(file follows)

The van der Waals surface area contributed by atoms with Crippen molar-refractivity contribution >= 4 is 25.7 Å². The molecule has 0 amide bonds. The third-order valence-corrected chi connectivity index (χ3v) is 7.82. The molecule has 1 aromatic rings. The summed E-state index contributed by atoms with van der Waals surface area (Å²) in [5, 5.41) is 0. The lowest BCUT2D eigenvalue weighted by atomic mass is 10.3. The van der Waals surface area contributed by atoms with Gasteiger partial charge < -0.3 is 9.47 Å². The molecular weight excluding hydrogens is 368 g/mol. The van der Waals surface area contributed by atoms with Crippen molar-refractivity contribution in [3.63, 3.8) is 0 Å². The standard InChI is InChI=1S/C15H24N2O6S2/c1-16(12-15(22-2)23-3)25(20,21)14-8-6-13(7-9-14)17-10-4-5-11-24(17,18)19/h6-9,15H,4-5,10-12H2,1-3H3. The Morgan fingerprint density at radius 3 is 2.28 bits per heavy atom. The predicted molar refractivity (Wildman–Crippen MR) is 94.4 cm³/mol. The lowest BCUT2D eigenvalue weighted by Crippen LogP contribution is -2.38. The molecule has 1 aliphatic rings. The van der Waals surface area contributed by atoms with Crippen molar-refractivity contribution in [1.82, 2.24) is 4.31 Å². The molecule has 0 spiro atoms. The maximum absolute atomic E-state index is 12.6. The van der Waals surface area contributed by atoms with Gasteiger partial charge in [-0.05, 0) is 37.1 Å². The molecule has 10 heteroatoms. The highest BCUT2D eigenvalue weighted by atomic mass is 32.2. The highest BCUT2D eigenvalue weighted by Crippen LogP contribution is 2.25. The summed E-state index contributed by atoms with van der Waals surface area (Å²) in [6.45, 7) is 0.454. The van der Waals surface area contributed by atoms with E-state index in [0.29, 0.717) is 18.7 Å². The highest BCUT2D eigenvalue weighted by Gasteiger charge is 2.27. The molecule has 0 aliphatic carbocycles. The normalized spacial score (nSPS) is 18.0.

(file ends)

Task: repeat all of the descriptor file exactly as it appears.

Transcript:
The van der Waals surface area contributed by atoms with Crippen molar-refractivity contribution >= 4 is 25.7 Å². The molecule has 0 amide bonds. The third-order valence-corrected chi connectivity index (χ3v) is 7.82. The molecule has 1 aromatic rings. The summed E-state index contributed by atoms with van der Waals surface area (Å²) in [5, 5.41) is 0. The lowest BCUT2D eigenvalue weighted by atomic mass is 10.3. The van der Waals surface area contributed by atoms with Gasteiger partial charge < -0.3 is 9.47 Å². The molecular weight excluding hydrogens is 368 g/mol. The van der Waals surface area contributed by atoms with Crippen molar-refractivity contribution in [3.63, 3.8) is 0 Å². The standard InChI is InChI=1S/C15H24N2O6S2/c1-16(12-15(22-2)23-3)25(20,21)14-8-6-13(7-9-14)17-10-4-5-11-24(17,18)19/h6-9,15H,4-5,10-12H2,1-3H3. The Morgan fingerprint density at radius 3 is 2.28 bits per heavy atom. The predicted molar refractivity (Wildman–Crippen MR) is 94.4 cm³/mol. The lowest BCUT2D eigenvalue weighted by Crippen LogP contribution is -2.38. The molecule has 1 aliphatic rings. The van der Waals surface area contributed by atoms with Crippen molar-refractivity contribution in [1.82, 2.24) is 4.31 Å². The molecule has 0 spiro atoms. The maximum absolute atomic E-state index is 12.6. The van der Waals surface area contributed by atoms with Gasteiger partial charge in [-0.05, 0) is 37.1 Å². The molecule has 10 heteroatoms. The highest BCUT2D eigenvalue weighted by atomic mass is 32.2. The highest BCUT2D eigenvalue weighted by Crippen LogP contribution is 2.25. The summed E-state index contributed by atoms with van der Waals surface area (Å²) in [6.45, 7) is 0.454. The van der Waals surface area contributed by atoms with E-state index in [0.29, 0.717) is 18.7 Å². The highest BCUT2D eigenvalue weighted by Gasteiger charge is 2.27. The molecule has 0 aliphatic carbocycles. The normalized spacial score (nSPS) is 18.0.